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Corona | Vaccination Simulator: How long it will now take until everyone is vaccinated

The vaccination ban for Astrazeneca's preparation dealt a severe blow to the German vaccination campaign. How long will it take until everyone is vaccinated? A simulator shows different scenarios.

With the vaccination ban for Astrazeneca's vaccine, the German vaccination campaign threatens to stall again. Millions of vaccine doses that have already been delivered cannot be administered, hundreds of thousands of appointments are canceled and the public's confidence in the active ingredient is dwindling.

Recently there was still reason for cautious optimism: After a bumpy start and delivery problems, the number of vaccinations has recently increased. In the past seven days alone, over 1.7 million vaccine doses were administered in Germany.

Vaccination campaign slows down without Astrazeneca

Now the vaccination speed has to be reduced again. How exactly a permanent elimination of the Astrazeneca vaccine would affect the German vaccination campaign can be calculated with the vaccination simulator of the Central Institute for Statutory Health Insurance (ZI). To do this, the tool includes various factors such as vaccine delivery quantities, capacities of the vaccination centers and practices or the population's willingness to vaccinate. As a result, the simulator outputs, for example, at what point in time a certain proportion of the population would be fully vaccinated.

Assuming that the currently approved vaccines from Biontech / Pfizer, Moderna and Johnson & Johnson are delivered on time without failures and are distributed as best as possible to the vaccination centers and medical practices, 75 percent of adults over 18 years of age in Germany could be vaccinated by the end of July - According to an RKI study, this is roughly the number of people who want to be vaccinated. If Astrazeneca were still available as a vaccine, this goal could be achieved as early as early July.

However, these scenarios assume an ideal-typical course of the vaccination campaign. Any delivery bottlenecks by the manufacturers, problems with the distribution of vaccines and other unforeseeable factors cannot be taken into account in these simulations.

Astrazeneca stop especially problematic for risk groups

According to the CEO of the ZI, Dominik von Stillfried, the calculated delay of three to four weeks due to the Astrazeneca stop is particularly problematic for the risk groups. He told ZDF: "It's not just about when herd immunity is achieved, but when risk groups two and three receive initial protection."

Without Astrazeneca, people in the third risk group, i.e. those over 60 years of age or with previous illnesses, would not be fully protected until the end of May and would be exposed to a high risk of a severe course until then.

Doctors' offices play a central role

For the vaccination campaign to proceed quickly, it will therefore also be crucial to inoculate the large quantities of vaccine as soon as possible. It is true that the 433 German vaccination centers, in which injections are predominantly used up to now, are not yet fully utilized in many places. But by mid-April at the latest - even without Astrazeneca - the vaccination doses delivered should exceed the capacities of the centers, as the vaccination simulator shows. Without the involvement of around 50,000 medical practices in Germany, it will hardly be possible to prevent a vaccination backlog from this point on. Millions of vaccine doses would be stored unused.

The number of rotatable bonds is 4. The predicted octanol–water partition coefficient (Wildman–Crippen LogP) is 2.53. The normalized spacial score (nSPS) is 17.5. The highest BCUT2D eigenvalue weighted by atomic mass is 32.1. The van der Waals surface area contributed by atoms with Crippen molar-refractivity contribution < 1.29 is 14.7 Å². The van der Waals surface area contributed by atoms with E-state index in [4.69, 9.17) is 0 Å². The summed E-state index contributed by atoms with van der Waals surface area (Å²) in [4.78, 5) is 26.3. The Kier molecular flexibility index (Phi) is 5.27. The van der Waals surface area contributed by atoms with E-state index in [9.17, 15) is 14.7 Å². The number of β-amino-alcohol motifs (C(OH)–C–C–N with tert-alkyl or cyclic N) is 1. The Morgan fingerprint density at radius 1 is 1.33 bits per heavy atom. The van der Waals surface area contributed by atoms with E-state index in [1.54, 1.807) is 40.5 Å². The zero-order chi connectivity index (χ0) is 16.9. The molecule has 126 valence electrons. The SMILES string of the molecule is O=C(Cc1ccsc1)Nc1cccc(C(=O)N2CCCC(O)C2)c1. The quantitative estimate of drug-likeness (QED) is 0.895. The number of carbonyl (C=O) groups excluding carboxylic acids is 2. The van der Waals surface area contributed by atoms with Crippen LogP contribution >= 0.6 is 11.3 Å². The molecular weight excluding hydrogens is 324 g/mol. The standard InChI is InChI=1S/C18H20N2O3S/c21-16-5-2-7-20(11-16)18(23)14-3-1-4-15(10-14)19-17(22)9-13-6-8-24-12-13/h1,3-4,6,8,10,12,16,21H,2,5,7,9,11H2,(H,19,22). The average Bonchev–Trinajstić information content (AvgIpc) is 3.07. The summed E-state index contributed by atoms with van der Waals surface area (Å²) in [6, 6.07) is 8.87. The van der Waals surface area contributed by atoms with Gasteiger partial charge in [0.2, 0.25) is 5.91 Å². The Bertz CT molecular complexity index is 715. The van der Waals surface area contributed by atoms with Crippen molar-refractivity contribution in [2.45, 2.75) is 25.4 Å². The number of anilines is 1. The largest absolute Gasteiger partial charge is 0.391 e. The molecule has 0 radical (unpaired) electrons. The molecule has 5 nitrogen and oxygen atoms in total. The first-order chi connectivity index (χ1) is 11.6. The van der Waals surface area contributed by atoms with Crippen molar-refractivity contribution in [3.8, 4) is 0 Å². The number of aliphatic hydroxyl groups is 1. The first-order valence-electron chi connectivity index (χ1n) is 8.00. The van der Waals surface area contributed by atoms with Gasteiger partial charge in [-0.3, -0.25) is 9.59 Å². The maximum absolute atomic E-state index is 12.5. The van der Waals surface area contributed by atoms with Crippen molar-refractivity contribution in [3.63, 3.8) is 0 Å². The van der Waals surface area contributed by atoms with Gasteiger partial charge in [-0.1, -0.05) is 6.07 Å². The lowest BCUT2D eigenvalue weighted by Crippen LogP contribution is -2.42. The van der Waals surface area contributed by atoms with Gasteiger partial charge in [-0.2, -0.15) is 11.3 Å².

If, for example, the medical practices in the above example are removed from the modeling with otherwise unchanged parameters, the vaccination target shifts from the end of July by two months to the end of September. Actually, the federal and state governments had agreed to allow doctors' practices to vaccinate nationwide from April. They wanted to advise on the exact start date and the vaccine quantities made available on Wednesday. However, due to the Astrazeneca stop, the decision was postponed.

Vaccination for everyone until Christmas

The simulator can also be used to run through other scenarios that are not included in the German vaccination strategy. If one assumes, for example, that doctors' practices are not allowed to vaccinate and that only 90 percent of the vaccine doses ordered are delivered, even with Astrazeneca it would take until the end of November before everyone in Germany over the age of 18 receives a first vaccination. In this case, everyone would not be fully vaccinated until Christmas.

Even if you calculate this scenario with 100 percent of the ordered delivery quantities, you get the same result. This shows that it is not just the delivery quantities that determine the speed of vaccination. The limited capacities of the vaccination centers are also decisive. The "vaccine turbo" can only be ignited with the help of the general practitioner.

The following factors were assumed for the various simulations:

No vaccination doses are withheld for second vaccinations.
It is estimated that 50,000 medical practices will perform 20 vaccinations a day, five days a week.
It is expected that there will be 433 vaccination centers, each carrying out 789 vaccinations per day.
Distance between first and second vaccination according to the information from the Standing Vaccination Commission.

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  • Subjects:
  • Digital,
  • Coronavirus,
  • Viral infection,
  • Vaccination,
  • Germany,
  • Vaccination appointment,
  • Corona pandemic,
  • Corona crisis,
  • Johnson & Johnson,
  • AstraZeneca,
  • Biontech,
  • Moderna